In article <lPqXh.email@example.com>, firstname.lastname@example.org writes: > In article <VE2FF$JAnAnemail@example.com>, firstname.lastname@example.org writes: >>Scalar product (multiplication of a scalar and a vector) gives rise >>to two division operations. Division of a vector by a scalar yielding >>a vector. Which is surely not controversial. And division of a >>vector by a vector yielding a scalar. Alas, this last operation is >>not very general since it requires that dividend and divisor be >>parallel. >> > No, it doesn't, it is just that it isn't unique. You can define a > multiplicative inverse (for dot product) of a vector v by the usual rule,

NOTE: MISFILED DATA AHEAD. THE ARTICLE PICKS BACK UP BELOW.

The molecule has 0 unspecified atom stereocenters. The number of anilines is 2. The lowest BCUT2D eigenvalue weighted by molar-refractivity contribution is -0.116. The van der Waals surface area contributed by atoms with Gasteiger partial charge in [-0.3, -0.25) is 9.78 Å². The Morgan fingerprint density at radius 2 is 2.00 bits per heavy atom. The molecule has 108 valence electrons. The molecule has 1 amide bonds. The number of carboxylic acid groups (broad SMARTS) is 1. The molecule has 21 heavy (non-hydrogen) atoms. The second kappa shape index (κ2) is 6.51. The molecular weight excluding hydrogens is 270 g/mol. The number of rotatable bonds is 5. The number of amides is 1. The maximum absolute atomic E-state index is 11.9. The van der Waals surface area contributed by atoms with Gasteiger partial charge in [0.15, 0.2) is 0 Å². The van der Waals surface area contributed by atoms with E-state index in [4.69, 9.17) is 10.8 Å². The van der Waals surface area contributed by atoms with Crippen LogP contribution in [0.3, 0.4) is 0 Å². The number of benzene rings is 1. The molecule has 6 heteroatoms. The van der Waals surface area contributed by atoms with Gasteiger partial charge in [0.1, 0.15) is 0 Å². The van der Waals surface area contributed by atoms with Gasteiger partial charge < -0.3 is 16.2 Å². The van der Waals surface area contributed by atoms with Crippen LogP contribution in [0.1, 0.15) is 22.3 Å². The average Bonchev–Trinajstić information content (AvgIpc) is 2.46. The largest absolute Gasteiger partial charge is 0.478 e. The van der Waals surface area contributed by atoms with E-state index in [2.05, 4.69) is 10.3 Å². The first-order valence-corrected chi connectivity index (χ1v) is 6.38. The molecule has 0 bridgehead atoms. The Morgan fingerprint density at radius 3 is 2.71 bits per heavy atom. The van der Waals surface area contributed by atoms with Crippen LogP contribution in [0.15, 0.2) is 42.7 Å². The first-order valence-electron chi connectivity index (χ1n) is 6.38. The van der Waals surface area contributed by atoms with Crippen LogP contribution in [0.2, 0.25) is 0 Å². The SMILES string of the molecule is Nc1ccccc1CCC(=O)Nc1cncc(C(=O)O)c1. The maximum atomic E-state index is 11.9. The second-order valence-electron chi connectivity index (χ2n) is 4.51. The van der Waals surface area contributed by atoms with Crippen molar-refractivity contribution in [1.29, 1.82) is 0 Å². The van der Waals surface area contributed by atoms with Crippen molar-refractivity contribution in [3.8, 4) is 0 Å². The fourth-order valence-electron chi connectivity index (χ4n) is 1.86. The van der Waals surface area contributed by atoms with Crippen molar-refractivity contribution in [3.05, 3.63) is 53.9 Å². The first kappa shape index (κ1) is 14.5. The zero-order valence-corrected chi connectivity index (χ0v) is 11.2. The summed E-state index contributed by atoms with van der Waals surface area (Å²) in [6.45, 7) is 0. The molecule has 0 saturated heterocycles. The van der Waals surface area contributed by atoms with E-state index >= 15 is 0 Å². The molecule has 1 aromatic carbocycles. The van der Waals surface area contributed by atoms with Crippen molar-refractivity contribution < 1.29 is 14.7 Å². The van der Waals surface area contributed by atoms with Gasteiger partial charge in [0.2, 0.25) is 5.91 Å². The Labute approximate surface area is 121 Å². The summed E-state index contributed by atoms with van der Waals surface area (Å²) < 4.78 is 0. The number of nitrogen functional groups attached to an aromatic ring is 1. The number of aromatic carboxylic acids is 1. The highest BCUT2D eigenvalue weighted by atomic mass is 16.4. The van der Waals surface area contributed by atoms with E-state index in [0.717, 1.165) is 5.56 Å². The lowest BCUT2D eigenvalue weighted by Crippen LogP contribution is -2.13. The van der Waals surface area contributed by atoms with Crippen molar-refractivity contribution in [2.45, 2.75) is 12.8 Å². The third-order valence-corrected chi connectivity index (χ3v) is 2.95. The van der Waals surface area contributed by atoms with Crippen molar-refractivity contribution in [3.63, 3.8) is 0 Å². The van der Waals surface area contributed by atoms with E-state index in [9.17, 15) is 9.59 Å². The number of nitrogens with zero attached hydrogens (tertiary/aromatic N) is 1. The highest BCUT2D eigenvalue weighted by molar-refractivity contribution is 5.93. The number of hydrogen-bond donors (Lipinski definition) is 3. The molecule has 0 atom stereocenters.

Note the parentheticals. I'm not talking about "scalar dot product". I'm talking about the product of a vector multiplied by a scalar.
If you invert aB = C for scalar a, vector B and vector C to derive "C divided by B is a" then B and C had better be parallel